Puma sees World Cup opportunity for boots tailored to women

Puma sees World Cup opportunity for boots tailored to women


Reuters API

As concern grows over the number of injuries suffered by female soccer players, German sportswear brand PumaWorld Cup

Several key players have had to miss the tournament that started last week due to anterior cruciate ligament (ACL) ruptures. A higher rate of injuries in the women’s game may be due in part to a reliance on boots designed primarily for men, sports scientists say.

A recent report coordinated by soccer’s European Club Association found as many as 82% of female players in Europe experience discomfort wearing boots. Women often have a lower instep and midfoot than men, for example.

Sportswear companies are under scrutiny for not producing enough boots tailored to women: the chair of the British Parliament’s Women and Equalities committee wrote to executives at AdidasNikeUmbro

“Why are there so few football boots on the market designed specifically for women and girls?” lawmaker Caroline Nokes wrote in the letter.

But the big sports brands are responding, sensing a business opportunity as women’s soccer takes off.

Nike last month launched a new boot for women, while Adidas on July 4 launched three designs developed and tested with “an equal gender split of contributors” from amateur to professional athletes.

On Wednesday, Puma CEO Arne Freundt said more than 90 players at the World Cup, hosted by Australia and New Zealand, were wearing Puma boots. A spokesperson said 95% of them were wearing women-fit boots.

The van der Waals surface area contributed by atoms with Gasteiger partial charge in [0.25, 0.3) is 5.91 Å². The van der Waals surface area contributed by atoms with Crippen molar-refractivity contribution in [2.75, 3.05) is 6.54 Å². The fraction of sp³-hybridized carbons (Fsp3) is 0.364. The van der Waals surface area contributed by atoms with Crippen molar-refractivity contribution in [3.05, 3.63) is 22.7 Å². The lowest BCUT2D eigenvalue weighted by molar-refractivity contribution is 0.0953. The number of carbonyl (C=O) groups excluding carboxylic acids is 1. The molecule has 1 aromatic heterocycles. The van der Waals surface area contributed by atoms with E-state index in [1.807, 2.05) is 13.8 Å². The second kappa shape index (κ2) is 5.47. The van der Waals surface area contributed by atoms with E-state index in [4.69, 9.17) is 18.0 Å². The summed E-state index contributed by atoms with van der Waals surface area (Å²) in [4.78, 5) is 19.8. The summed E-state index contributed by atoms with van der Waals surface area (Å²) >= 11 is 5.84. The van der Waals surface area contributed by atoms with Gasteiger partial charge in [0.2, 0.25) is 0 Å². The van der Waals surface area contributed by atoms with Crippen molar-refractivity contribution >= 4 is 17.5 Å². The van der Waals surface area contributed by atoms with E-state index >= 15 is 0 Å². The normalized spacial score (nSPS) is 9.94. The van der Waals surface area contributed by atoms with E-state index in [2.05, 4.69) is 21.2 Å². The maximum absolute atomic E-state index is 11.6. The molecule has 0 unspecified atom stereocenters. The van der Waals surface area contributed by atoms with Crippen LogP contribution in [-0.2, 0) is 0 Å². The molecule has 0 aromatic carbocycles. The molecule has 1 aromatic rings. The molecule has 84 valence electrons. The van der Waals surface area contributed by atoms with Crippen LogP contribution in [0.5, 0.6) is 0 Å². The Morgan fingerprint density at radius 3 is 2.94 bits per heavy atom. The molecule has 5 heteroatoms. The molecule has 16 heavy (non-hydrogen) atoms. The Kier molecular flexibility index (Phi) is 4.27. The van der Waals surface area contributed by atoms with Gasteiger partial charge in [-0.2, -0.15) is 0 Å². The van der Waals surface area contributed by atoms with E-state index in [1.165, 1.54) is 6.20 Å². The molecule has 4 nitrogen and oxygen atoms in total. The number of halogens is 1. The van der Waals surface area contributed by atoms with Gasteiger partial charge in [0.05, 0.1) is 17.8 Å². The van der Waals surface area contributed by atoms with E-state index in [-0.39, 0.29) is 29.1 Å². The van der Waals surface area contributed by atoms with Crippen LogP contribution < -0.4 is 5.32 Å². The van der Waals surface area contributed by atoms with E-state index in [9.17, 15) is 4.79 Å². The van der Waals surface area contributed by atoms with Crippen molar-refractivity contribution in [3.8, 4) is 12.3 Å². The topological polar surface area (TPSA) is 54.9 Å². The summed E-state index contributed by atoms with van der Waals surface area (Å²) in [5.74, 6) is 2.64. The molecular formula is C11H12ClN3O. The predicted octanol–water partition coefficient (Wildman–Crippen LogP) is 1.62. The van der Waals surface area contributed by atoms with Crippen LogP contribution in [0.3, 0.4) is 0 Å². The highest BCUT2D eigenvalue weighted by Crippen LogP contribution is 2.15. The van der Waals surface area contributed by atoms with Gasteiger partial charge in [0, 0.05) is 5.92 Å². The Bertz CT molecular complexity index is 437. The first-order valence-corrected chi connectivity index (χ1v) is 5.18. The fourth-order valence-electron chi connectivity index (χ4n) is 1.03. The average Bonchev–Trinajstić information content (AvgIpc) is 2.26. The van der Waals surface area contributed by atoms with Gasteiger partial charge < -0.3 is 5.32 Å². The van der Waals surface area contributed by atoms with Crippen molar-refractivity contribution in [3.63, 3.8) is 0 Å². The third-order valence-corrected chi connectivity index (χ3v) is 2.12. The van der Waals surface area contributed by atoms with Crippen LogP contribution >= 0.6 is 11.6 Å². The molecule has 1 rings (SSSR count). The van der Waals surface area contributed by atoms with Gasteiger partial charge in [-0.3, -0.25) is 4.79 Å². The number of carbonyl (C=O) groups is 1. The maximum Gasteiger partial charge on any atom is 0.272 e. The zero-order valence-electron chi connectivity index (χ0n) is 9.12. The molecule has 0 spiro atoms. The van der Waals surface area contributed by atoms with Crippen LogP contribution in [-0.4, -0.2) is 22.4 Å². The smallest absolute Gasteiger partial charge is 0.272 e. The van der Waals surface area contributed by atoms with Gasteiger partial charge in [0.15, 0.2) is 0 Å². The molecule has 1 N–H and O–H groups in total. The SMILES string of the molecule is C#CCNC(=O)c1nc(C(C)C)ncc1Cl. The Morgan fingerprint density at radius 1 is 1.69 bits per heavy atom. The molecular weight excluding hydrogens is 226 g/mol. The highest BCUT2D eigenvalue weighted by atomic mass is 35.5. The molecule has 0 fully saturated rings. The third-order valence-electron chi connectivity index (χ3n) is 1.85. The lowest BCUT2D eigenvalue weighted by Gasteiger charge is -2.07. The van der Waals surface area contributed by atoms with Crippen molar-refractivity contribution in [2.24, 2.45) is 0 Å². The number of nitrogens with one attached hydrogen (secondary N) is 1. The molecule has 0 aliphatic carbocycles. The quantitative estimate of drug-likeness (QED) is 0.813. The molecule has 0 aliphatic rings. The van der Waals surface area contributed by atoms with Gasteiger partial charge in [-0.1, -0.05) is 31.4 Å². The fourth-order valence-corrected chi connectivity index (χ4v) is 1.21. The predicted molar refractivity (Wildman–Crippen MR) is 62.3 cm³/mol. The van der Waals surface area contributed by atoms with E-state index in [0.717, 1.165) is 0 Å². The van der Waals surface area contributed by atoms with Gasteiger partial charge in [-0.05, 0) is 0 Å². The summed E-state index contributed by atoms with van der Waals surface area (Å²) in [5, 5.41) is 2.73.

Puma’s UK website shows five styles of soccer boots “engineered for the female foot,” priced between 75 pounds ($97) and 200 pounds ($258).

“We believe that this women’s fit is super important for them to further enhance their performance but also to prevent injuries,” said Freundt.

Puma is investing in a research study that will further explore ACL injuries in women’s soccer, the company said in a separate statement on Wednesday, with the aim of further developing its women-specific boots among others.

Freundt didn’t share sales figures for the women’s fit boots, saying: “To be very frank I think we still need to build more awareness around this.”

Puma sponsors the Switzerland and Morocco women’s teams, as well as individual athletes playing for Italy, Canada, the Netherlands and other teams.

The women’s World Cup expanded this year to 32 teams, from 24 in 2019, meaning a total of 736 players at the event.

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